Max          -1.8%     +4.2%    +10.5%    +10.5%     +7.7%
       Geometric Mean          -2.5%     -2.8%     -0.4%     -0.5%     -0.4%
      
      Things to note
      
      * Binary sizes are smaller. I don't know why, but it's good.
      
      * Allocation is sometiemes a *lot* smaller. I believe that all the big numbers
        (I checked treejoin, gg, sorting) arise from one place, namely a function
        GHC.IO.Encoding.UTF8.utf8_decode, which is strict in two Buffers both of
        which have several arugments.  Not w/w'ing both arguments (which is what
        we did before) has a big effect.  So the big win in actually somewhat
        accidental, gained by removing the "unboxing strategy" code.
      
      * A couple of benchmarks allocate slightly more.  This turns out
        to be due to reboxing (integrate).  But the biggest increase is
        mandel2, and *that* turned out also to be a somewhat accidental
        loss of CSE, and pointed the way to doing better CSE: see Trac
        #7596.
      
      * Runtimes are never very reliable, but seem to improve very slightly.
      
      All in all, a good piece of work.  Thank you Ilya!
      0831a12e
  29. 01 Jan, 2013 1 commit
    • Simon Peyton Jones's avatar
      Refactor the invariants for ClsInsts · 5efe9b11
      Simon Peyton Jones authored
      We now have the invariant for a ClsInst that the is_tvs field
      is always completely fresh type variables. See
      Note [Template tyvars are fresh] in InstEnv.
      
      (Previously we frehened them when extending the instance environment,
      but that seems messier because it was an invariant only when the
      ClsInst was in an InstEnv.  Moreover, there was an invariant that
      thet tyvars of the DFunid in the ClsInst had to match, and I have
      removed that invariant altogether; there is no need for it.)
      
      Other changes I made at the same time:
      
       * Make is_tvs into a *list*, in the right order for the dfun type
         arguments.  This removes the wierd need for the dfun to have the
         same tyvars as the ClsInst template, an invariant I have always
         hated. The cost is that we need to make it a VarSet when matching.
         We could cache an is_tv_set instead.
      
       * Add a cached is_cls field to the ClsInst, to save fishing
         the Class out of the DFun.  (Renamed is_cls to is_cls_nm.)
      
       * Make tcSplitDFunTy return the dfun args, not just the *number*
         of dfun args
      
       * Make InstEnv.instanceHead return just the *head* of the
         instance declaration.  Add instanceSig to return the whole
         thing.
      5efe9b11
  30. 22 Dec, 2012 1 commit
    • eir@cis.upenn.edu's avatar
      Implement overlapping type family instances. · 8366792e
      eir@cis.upenn.edu authored
      An ordered, overlapping type family instance is introduced by 'type
      instance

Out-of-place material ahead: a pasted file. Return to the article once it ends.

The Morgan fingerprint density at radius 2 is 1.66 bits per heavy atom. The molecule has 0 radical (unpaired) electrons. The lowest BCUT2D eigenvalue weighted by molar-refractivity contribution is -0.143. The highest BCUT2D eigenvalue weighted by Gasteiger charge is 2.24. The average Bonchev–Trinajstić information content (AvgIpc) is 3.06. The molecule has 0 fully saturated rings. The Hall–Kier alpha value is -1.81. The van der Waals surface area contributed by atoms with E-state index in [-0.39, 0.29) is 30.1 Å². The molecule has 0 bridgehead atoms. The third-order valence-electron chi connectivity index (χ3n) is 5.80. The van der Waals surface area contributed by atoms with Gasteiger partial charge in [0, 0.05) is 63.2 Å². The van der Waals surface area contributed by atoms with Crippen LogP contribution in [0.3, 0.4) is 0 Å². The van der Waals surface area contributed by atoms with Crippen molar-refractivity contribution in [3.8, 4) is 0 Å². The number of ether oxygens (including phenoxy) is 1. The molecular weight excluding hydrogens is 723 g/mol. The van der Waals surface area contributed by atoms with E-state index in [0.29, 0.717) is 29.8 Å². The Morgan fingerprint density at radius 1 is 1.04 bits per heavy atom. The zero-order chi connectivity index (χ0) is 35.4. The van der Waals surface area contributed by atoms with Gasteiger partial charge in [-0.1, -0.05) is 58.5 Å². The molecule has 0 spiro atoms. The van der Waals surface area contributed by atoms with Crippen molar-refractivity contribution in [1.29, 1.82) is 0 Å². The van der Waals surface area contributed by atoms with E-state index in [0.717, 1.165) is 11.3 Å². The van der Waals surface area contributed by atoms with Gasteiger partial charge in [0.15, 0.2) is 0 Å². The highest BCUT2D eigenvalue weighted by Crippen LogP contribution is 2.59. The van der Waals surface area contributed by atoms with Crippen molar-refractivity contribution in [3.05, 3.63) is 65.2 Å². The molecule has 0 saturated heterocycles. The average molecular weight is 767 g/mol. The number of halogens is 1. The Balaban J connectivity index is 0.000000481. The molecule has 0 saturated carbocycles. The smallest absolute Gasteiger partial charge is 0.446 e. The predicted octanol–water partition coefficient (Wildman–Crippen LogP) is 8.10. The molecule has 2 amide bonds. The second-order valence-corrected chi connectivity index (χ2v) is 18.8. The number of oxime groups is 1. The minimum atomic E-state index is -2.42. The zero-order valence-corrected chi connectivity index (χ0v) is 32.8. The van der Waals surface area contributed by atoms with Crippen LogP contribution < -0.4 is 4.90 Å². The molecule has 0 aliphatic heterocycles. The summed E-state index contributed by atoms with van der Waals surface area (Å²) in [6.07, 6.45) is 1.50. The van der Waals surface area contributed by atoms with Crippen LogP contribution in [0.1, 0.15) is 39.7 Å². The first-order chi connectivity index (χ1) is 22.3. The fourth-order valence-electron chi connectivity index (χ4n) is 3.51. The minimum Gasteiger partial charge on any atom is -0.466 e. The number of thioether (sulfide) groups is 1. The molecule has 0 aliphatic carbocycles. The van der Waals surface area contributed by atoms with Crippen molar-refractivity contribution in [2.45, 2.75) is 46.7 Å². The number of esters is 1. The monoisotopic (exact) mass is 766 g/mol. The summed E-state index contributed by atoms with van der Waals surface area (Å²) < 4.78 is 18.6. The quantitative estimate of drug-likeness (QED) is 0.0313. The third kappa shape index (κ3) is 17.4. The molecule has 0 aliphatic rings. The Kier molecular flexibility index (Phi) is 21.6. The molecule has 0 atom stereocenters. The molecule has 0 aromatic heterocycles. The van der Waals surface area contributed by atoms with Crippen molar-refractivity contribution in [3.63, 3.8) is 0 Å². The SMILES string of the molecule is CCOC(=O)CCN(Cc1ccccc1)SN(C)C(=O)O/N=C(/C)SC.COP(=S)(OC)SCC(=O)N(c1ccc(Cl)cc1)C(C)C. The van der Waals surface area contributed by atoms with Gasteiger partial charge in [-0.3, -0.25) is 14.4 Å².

where', followed by equations. See the new section in the user manual
      (7.7.2.2) for details. The canonical example is Boolean equality at the
      type
      level:
      
      type family Equals (a :: k) (b :: k) :: Bool
      type instance where
        Equals a a = True
        Equals a b = False
      
      A branched family instance, such as this one, checks its equations in
      order
      and applies only the first the matches. As explained in the note
      [Instance
      checking within groups] in FamInstEnv.lhs, we must be careful not to
      simplify,
      say, (Equals Int b) to False, because b might later unify with Int.
      
      This commit includes all of the commits on the overlapping-tyfams
      branch. SPJ
      requested that I combine all my commits over the past several months
      into one
      monolithic commit. The following GHC repos are affected: ghc, testsuite,
      utils/haddock, libraries/template-haskell, and libraries/dph.
      
      Here are some details for the interested:
      
      - The definition of CoAxiom has been moved from TyCon.lhs to a
        new file CoAxiom.lhs. I made this decision because of the
        number of definitions necessary to support BranchList.
      
      - BranchList is a GADT whose type tracks whether it is a
        singleton list or not-necessarily-a-singleton-list. The reason
        I introduced this type is to increase static checking of places
        where GHC code assumes that a FamInst or CoAxiom is indeed a
        singleton. This assumption takes place roughly 10 times
        throughout the code. I was worried that a future change to GHC
        would invalidate the assumption, and GHC might subtly fail to
        do the right thing. By explicitly labeling CoAxioms and
        FamInsts as being Unbranched (singleton) or
        Branched (not-necessarily-singleton), we make this assumption
        explicit and checkable. Furthermore, to enforce the accuracy of
        this label, the list of branches of a CoAxiom or FamInst is
        stored using a BranchList, whose constructors constrain its
        type index appropriately.
      
      I think that the decision to use BranchList is probably the most
      controversial decision I made from a code design point of view.
      Although I provide conversions to/from ordinary lists, it is more
      efficient to use the brList... functions provided in CoAxiom than
      always to convert. The use of these functions does not wander far
      from the core CoAxiom/FamInst logic.
      
      BranchLists are motivated and explained in the note [Branched axioms] in
      CoAxiom.lhs.
      
      - The CoAxiom type has changed significantly. You can see the new
        type in CoAxiom.lhs. It uses a CoAxBranch type to track